Colin Fischer by Ashley Edward Miller and Zach Stentz
Source: local library
Published: November 1st, 2012 by Razorbill
Synopsis: SOLVING CRIME, ONE FACIAL EXPRESSION AT A TIME
Colin Fischer cannot stand to be touched. He does not like the color blue. He needs index cards to recognize facial expressions.
But when a gun is found in the school cafeteria, interrupting a female classmate’s birthday celebration, Colin is the only for the investigation. It’s up to him to prove that Wayne Connelly, the school bully and Colin’s frequent tormenter, didn’t bring the gun to school. After all, Wayne didn’t have frosting on his hands, and there was white chocolate frosting found on the grip of the smoking gun…
Colin Fischer is a modern-day Sherlock Holmes, and his story–as told by the screenwriters of X-Men: First Class and Thor–is perfect for readers who have graduated from Encyclopedia Brown and who are ready to consider the greatest mystery of all: what other people are thinking and feeling.
My thoughts: I remember reading my first book with an autistic character in grade school—Babysitter’s Club #32, in which Kristi babysits for an autistic girl. From then, I’ve always been interested in meeting people who fall on the spectrum.
I’ve been friends with several individuals with autism, and Mister BS is a special educator and thus has a professional interest in people on the autism spectrum. I have friends with children who fall on it. My current WIP also happens to feature a secondary character who is autistic.
I share this information about my personal relationship with people on the autism spectrum to give context to my experience with this book. I approached it with a rather critical eye, and it still proved a quick, fun read. There are no unnecessary scenes in Colin Fischer, no annoying backstory, and no meandering plot, which made this a slim, easy read, perfect for reluctant readers. Colin is an instantly relatable character, endearing not just in spite of, but because, he is sort of prickly and awkward in his relationships with people. Individuals on the autism spectrum are difficult to capture honestly because there is so much diversity. Authors risk relying on cliches or being unbelievable, but Miller and Stentz manage to bring Colin to life with exceptional authenticity.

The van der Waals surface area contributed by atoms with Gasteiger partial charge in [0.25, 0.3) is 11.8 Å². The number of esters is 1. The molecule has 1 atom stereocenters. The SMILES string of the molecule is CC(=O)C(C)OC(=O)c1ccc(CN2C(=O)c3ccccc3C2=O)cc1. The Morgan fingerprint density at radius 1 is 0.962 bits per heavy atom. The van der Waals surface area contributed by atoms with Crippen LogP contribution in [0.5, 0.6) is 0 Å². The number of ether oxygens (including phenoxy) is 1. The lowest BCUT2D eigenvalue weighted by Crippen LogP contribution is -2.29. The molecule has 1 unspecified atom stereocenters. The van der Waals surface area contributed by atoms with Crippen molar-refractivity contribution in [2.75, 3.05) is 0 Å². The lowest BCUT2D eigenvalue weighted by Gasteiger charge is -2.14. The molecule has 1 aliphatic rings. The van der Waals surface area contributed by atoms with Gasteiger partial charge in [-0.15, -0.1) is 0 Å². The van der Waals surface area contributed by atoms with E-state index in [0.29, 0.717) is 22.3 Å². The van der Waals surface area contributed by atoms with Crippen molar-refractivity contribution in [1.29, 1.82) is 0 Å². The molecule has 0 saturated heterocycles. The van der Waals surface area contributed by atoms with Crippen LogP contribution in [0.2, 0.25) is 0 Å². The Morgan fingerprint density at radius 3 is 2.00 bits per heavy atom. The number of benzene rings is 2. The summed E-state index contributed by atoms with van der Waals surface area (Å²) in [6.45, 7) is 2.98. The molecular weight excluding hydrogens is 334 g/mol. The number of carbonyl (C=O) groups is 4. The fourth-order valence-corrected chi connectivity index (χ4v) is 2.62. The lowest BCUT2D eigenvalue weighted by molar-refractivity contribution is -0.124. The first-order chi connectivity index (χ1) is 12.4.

The secondary characters are enjoyable even if they lack depth. Colin’s brother is annoying in a very ordinary way, given their relationship, and kids who sometimes struggle to get along with siblings will relate. As an adult, I liked the hint of his parents relationship, though it’s only seen through his eyes. There’s the bully, the “bad kid” who’s really a “good guy” underneath, mean girls, and the nerd-turned-beauty who befriends Colin, which all seemed stereotypical, but I was surprised by the basketball coach, who refused to do the easy thing and forced Colin out of his comfort zone.
The writing team is trained in screenwriting and they’ve written successful action hero flicks, and it shows in this very cleanly and economically plotted story. The novel only covers the span of a couple of days, but within that timeframe manages to develop characters readers will care about and a mystery that while not epic in scope is an interesting puzzle to solve.
Sprinkled throughout the story were lots of footnotes that expanded on tidbits of knowledge relevant to the story and Colin’s diary entries, which I thought was a cute structural quirk and fit well with the tone and style of the novel. Yes, it was a little gimmick-y, but I think it will appeal to kids graduating form the diary novels popular with middle graders. Though most adult won’t find it more than “cute,” I think it could be a popular series for younger YA readers who enjoy mysteries and Hollywood would find it easy to adapt for film or television, and the right director and actors could make it a fun family flick.
This is a story about bullying; about gun violence; about gangs; about family, and siblings; about first crushes. Teenagers will relate to Colin’s difficulty to find out what people are really thinking, even if they don’t share his condition. Readers won’t be able to help themselves from cheering him on as he stands up for what he believes in and pushes himself out of his comfort zone in pursuit of the truth. Fans of Marcelo and the Real World by Francisco X. Stork (which I loved and reviewed here) will likely enjoy Colin Fischer, but younger readers who enjoy mysteries are also a great fit for this novel.
Leila Roy at Kirkus: “Is it likely to make my Best Books of the Year list? Nope. But my reasons for that have less to do with the familiarity of the storyline and characters [which she compares to The Curious Incident of the Dog at Nighttime] and more to do with the fact that the book reads more like a novelization of a movie script—or a novel written to pitch a television show?—than it does a novel-written-for-writing’s-sake.”
Story Snoops: “This book would probably be most appreciated by a more mature middle schooler, or young high schooler, who can understand more grown-up vocabulary and the intricacies of high school social interaction, in addition to the family dynamics surrounding Colin’s condition.”